Perhaps it is appropriate to speak of a specifically 'liberal' figure of the friend (involving values of the authentic, the private, the elective and the individualist) that is worried at the contamination of the concept of friendship by blood (kinship, obligation, rigid formality) and by utility (as means to an end, as a mode of publicity, evacuated of content by the instrumental de-humanizing of 'mass' society). One research task then may be to ask: What is obscured, occluded or evacuated in the 'liberal' figure of the friend? What are the different 'otherwise' figures of the friend? How are these differentiated? What is at stake in these differences?
Phase 2: Sources: Extensive reading work with weekly check-in meetings, July
The Sage said, “A good friend is felicity in the two worlds.” A “good
friend” is a loyal and faithful friend. “The two worlds” are this world and
the next world. When you obtain a good friend, you can lean on him while
perfecting virtue when you are still alive. After death, you can rely on him
to release you from calamity. Hence the good friend is a bliss in both
worlds. Liu Zhi (ca. 1670–1724)
Drawing upon a diverse range of sources we will work through a substantial body of reading together that builds upon the introductory work in Phase 1 by forging an in-depth encounter with different ways of thinking the question of 'the friend.' Sources are drawn from philosophy, literary criticism, art theory, aesthetics, anthropology, political and social theory, and de/post-colonial discourse and include texts by Giorgio Agamben, Hannah Arendt, Aristotle, Roland Barthes, Bettina Beer & Don Gardner, Maurice Blanchot, Svetlana Boym, Marcus Tullius Cicero, Céline Condorelli, Simon Critchley, Jacques Derrida, G.W.F. Hegel, Leela Gandhi, Steven Henry Madoff, Walter Mignolo, Michel de Montaigne, Sachiko Murata, Jean-Luc Nancy, Elizabeth Povinelli, Raqs Media Collective, Sasha Roseneil, Carl Schmitt, Sibyl Schwarzenbach, Jared Sexton, Denise Ferreira da Silva, Claire Tancons, Pnina Werbner, and Sylvia Wynter.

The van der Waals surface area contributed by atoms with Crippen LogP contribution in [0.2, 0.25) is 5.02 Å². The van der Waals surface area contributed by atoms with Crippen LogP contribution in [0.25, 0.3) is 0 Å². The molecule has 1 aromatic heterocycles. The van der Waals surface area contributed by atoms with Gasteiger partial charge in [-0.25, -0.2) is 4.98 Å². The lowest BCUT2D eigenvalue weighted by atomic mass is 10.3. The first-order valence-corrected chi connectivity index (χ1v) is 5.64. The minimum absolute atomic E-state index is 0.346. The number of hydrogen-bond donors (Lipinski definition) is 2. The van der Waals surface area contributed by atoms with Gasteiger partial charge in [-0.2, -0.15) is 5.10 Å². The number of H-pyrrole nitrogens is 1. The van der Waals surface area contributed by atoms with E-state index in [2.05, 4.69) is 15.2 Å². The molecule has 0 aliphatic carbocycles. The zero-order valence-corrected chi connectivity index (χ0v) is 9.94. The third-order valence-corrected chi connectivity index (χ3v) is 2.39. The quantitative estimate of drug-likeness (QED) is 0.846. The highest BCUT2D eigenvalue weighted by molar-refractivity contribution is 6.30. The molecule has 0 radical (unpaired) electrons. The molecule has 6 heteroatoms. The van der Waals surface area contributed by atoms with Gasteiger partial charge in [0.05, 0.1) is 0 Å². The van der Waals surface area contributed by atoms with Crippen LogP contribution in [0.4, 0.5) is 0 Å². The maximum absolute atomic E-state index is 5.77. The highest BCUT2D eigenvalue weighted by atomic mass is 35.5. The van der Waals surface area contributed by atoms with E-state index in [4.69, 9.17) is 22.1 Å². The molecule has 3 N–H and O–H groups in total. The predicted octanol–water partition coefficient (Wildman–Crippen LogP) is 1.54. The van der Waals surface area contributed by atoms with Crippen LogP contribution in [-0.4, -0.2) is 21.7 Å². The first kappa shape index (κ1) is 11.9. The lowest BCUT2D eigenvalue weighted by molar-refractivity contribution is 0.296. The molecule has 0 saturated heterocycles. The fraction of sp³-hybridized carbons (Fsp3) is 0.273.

Phase 3: Disagreements: An intensive two-week group study workshop, August
Over this culminating two week intensive, supported by the input of different guests, we will work through detailed discussions of the terms and sources explored in Phases 1 and 2, and also respond to each others' project development ideas.
Draft Course Schedule
Times are CET (Swedish time)
Phase 1: Lectures and seminars
M 6 June 18:30-19:30
Tu 7 June 18:30-20:30
M 13 June 18:30-19:30
Tu 14 June 18:30-20:30
W 15 June 18:30-20:30
W 22 June 18:30-20:30
Th 23 June 18:30-20:30
Sa 25 June detail to be announced informal meet-up in Kassel (documenta fifteen)
Tu 28 June 18:30-20:30
W 29 June 18:30-20:30
Th 30 June 18:30-20:30
Phase 2: Reading weeks and short check-in meetings
Tu 5 July 18:00-19:00
Tu 12 July 18:00-19:00
Tu 19 July 18:00-19:00
Sat 23 July detail to be announced informal meet-up in Berlin (Berlin Biennale)
Tu 26 July 18:00-19:00
Stage 3: Intensive fortnight of daily meetings
M 15 August 18:00-20:30
Tu 16 August 18:00-20:30
W 17 August 18:00-20:30
Th 18 August 18:00-20:30
F 19 August 18:00-20:30
M 22 August 18:00-20:30
Tu 23 August 18:00-20:30
W 24 August 18:00-20:30
Th 25 August 18:00-20:30
F 26 August 18:00-20:30
Sa 27 August detail to be announced informal meet-up in Gothenburg
Reading lists and guest speaker list will be published 11 April 2022
Guest speakers in 2021 included Céline Condorelli, Walter Mignolo, Jota Mombaça, Sarah Pierce, Elizabeth A. Povinelli, Helena Reckitt, Shuddha Sengupta, Sibyl A. Schwarzenbach, and Claire Tancons.
Application period is February 18 to March 15 2022. Application via www.universityadmissions.se (for international applicants) and via www.antagning.se (for Swedish applicants).